One of Guard's contributions will be another location of Bubu, his fast-casual concept that serves grain and noodle bowls, and the other will be a thick-crust-pizza concept. The same demented bricklayer who created the pillars also built a brick fireplace and chimney that rises in wavy rows all the way to the ceiling; Guard is installing a pizza oven at its base to give the illusion that square-pan pizzas will be emerging straight from the massive hearth. "We've never done pizza at TRG," he admits, but he's been working on recipes that will be ready to go come August. The specialty will be pizza al taglio, a Roman style with a thick, airy crust baked on sheet trays. It will also serve other Italian-style bites and boards to provide more shareable options.
To the right of the double-doored entryway, a taqueria and a burger counter are planned, along with a space reserved for pop-ups. "I've never seen this done before," Guard says of the pop-up space. "I can do cooking demos there, or if chef friends are in town, they can do a couple of days there. Or someone from the community might have a really good idea that they want to share for a few days."
Past the first three stations will be a fried chicken concept, a central sushi bar, an ice cream and coffee counter, and a space that will likely serve barbecue. Most of the vendors haven't been nailed down yet, and Guard's still collecting applications. But he's already excited about the fried chicken concept: It will be Crack Shack, a San Diego-based company with six current locations in southern California and Las Vegas. This will be the first Colorado outpost for Crack Shack, which is known for saucy, spicy chicken sandwiches as well as whole fried birds.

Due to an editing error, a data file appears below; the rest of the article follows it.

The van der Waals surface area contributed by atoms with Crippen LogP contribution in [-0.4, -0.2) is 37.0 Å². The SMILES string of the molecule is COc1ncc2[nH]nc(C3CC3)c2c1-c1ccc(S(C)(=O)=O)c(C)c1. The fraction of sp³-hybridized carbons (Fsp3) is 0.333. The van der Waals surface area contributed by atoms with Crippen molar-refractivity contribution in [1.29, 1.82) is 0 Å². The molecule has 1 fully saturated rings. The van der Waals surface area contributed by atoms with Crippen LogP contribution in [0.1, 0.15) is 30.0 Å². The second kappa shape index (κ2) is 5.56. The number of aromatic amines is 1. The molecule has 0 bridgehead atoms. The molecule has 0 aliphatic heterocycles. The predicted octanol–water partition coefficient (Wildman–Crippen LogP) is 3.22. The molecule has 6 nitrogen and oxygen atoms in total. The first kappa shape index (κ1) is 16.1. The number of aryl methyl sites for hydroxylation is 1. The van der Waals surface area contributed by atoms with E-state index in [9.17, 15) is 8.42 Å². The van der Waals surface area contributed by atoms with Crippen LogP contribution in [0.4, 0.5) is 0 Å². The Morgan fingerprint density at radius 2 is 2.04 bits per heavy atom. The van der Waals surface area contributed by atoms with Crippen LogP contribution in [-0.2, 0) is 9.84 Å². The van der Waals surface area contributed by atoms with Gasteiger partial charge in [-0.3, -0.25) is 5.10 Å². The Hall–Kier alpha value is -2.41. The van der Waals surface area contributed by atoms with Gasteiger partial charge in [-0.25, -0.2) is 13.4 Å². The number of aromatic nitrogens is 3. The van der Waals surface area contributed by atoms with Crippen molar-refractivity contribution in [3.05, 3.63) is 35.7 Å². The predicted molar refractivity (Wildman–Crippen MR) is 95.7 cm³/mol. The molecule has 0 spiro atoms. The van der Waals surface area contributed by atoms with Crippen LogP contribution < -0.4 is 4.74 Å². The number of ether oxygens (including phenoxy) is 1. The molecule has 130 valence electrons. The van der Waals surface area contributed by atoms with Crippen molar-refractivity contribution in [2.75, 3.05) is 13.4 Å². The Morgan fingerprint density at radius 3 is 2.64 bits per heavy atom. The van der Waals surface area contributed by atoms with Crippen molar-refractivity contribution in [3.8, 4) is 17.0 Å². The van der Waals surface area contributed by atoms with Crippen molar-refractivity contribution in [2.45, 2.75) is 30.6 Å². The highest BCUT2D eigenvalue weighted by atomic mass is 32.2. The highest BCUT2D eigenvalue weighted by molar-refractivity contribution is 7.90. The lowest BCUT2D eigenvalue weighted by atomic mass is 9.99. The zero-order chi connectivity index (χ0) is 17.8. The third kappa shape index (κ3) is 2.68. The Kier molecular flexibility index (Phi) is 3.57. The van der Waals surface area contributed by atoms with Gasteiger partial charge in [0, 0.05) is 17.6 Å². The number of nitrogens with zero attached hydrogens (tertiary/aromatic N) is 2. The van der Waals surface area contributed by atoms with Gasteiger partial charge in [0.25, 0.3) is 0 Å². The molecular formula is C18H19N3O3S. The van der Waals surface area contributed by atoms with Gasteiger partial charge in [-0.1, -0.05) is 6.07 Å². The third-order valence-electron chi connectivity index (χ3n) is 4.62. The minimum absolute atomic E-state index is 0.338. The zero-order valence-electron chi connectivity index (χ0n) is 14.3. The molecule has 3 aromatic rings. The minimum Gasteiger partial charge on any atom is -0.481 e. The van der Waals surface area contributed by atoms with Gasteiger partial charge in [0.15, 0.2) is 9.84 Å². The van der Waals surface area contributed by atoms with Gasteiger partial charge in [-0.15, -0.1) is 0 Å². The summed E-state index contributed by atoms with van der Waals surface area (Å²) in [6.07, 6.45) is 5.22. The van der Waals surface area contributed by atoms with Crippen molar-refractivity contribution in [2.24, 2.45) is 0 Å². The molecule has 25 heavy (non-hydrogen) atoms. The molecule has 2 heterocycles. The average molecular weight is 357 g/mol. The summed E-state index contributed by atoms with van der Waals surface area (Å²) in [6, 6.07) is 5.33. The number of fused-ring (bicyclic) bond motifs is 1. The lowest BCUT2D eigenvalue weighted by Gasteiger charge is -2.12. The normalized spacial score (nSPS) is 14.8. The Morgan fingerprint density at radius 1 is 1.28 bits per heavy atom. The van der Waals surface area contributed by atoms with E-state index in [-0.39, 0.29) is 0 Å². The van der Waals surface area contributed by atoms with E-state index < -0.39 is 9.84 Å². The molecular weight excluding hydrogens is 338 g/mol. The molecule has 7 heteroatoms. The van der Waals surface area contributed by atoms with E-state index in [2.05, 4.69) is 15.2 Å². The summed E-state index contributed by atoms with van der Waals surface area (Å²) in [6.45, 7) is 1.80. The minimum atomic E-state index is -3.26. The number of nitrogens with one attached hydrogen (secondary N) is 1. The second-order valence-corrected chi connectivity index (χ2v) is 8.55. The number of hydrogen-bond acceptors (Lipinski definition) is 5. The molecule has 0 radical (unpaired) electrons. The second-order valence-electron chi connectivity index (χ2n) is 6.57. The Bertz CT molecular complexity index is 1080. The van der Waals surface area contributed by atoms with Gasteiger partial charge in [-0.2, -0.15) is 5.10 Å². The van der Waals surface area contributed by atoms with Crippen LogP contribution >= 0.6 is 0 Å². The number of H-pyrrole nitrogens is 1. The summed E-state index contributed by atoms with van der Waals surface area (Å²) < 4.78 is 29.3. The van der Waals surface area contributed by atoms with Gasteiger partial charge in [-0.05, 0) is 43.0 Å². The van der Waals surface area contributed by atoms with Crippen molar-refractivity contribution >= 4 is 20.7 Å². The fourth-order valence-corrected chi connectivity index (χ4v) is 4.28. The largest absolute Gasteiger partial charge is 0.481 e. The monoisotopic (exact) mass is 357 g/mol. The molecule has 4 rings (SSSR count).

Beyond the main food hall, a second room will offer even more seating. West-facing and surrounded by big windows, the room will probably be devoted to lounge seating and TVs.
Perhaps the most unusual feature will be Grange Hall's brewhouse. Guard admits he's not an expert in brewing, either, and says he's working with a "well-known, award-winning brewery" to handle beer production — though he's not ready to reveal the name. But new brewing equipment has already been purchased to augment the tanks that came with the building, and the outdoor grain silo will become part of the Grange's design theme. Two Denver artists, Cody Kuehl and Deb Craven, will create murals and other design elements that will extend throughout the food hall and onto the building's exterior, including the grain mill. The art will tell a visual history of the importance of the Grange to farmers and ranchers.
Guard notes that a new Arapahoe Entertainment District has been designated for the area, known more in the past for its office buildings than its nightlife possibilities. But Fiddler's Green Amphitheatre is located less than a block away, and in addition to the existing (though temporarily closed) movie theater, there's also a planned dining/entertainment complex complete with a bowling alley. New apartment buildings in the neighborhood have sprung up recently, and a light-rail station is within easy walking distance, too.
Guard's focus hasn't been solely dedicated to his upcoming food hall. He's also targeting June for the opening of a Fort Collins outpost of Los Chingones at 3541 East Harmony Road, and he also added Big Wave Taco to another food hall, Junction Food & Drink, last fall. Like Grange Hall, the Fort Collins Los Chingones will have expansive outdoor seating and murals from local artists.
Grange Hall may be a much different kind of gathering center than the farming and ranching spots of the past, but Guard is hoping to build a new kind of destination for the residents of these former prairies.